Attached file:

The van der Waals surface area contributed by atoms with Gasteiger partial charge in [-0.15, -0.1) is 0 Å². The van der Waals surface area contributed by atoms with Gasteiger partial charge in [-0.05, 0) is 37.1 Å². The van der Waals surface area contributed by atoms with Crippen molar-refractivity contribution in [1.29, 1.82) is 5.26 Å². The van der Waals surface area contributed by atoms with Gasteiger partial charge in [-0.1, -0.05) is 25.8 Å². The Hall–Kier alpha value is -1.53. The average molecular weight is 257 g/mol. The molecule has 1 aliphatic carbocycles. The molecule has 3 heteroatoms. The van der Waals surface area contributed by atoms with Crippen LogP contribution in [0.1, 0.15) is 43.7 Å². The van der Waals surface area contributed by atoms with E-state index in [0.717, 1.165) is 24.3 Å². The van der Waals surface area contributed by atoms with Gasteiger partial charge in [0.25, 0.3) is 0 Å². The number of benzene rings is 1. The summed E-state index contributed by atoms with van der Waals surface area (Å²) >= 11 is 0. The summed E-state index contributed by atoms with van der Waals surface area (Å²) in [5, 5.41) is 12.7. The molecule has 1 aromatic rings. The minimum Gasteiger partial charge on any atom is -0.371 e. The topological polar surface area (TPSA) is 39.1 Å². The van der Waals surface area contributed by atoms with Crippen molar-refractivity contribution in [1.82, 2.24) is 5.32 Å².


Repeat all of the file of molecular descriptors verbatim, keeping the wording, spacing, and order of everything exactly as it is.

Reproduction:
The van der Waals surface area contributed by atoms with Gasteiger partial charge in [-0.15, -0.1) is 0 Å². The van der Waals surface area contributed by atoms with Gasteiger partial charge in [-0.05, 0) is 37.1 Å². The van der Waals surface area contributed by atoms with Crippen molar-refractivity contribution in [1.29, 1.82) is 5.26 Å². The van der Waals surface area contributed by atoms with Gasteiger partial charge in [-0.1, -0.05) is 25.8 Å². The Hall–Kier alpha value is -1.53. The average molecular weight is 257 g/mol. The molecule has 1 aliphatic carbocycles. The molecule has 3 heteroatoms. The van der Waals surface area contributed by atoms with Crippen LogP contribution in [0.1, 0.15) is 43.7 Å². The van der Waals surface area contributed by atoms with E-state index in [0.717, 1.165) is 24.3 Å². The van der Waals surface area contributed by atoms with Gasteiger partial charge in [0.25, 0.3) is 0 Å². The number of benzene rings is 1. The summed E-state index contributed by atoms with van der Waals surface area (Å²) >= 11 is 0. The summed E-state index contributed by atoms with van der Waals surface area (Å²) in [5, 5.41) is 12.7. The molecule has 1 aromatic rings. The minimum Gasteiger partial charge on any atom is -0.371 e. The topological polar surface area (TPSA) is 39.1 Å². The van der Waals surface area contributed by atoms with Crippen molar-refractivity contribution in [1.82, 2.24) is 5.32 Å².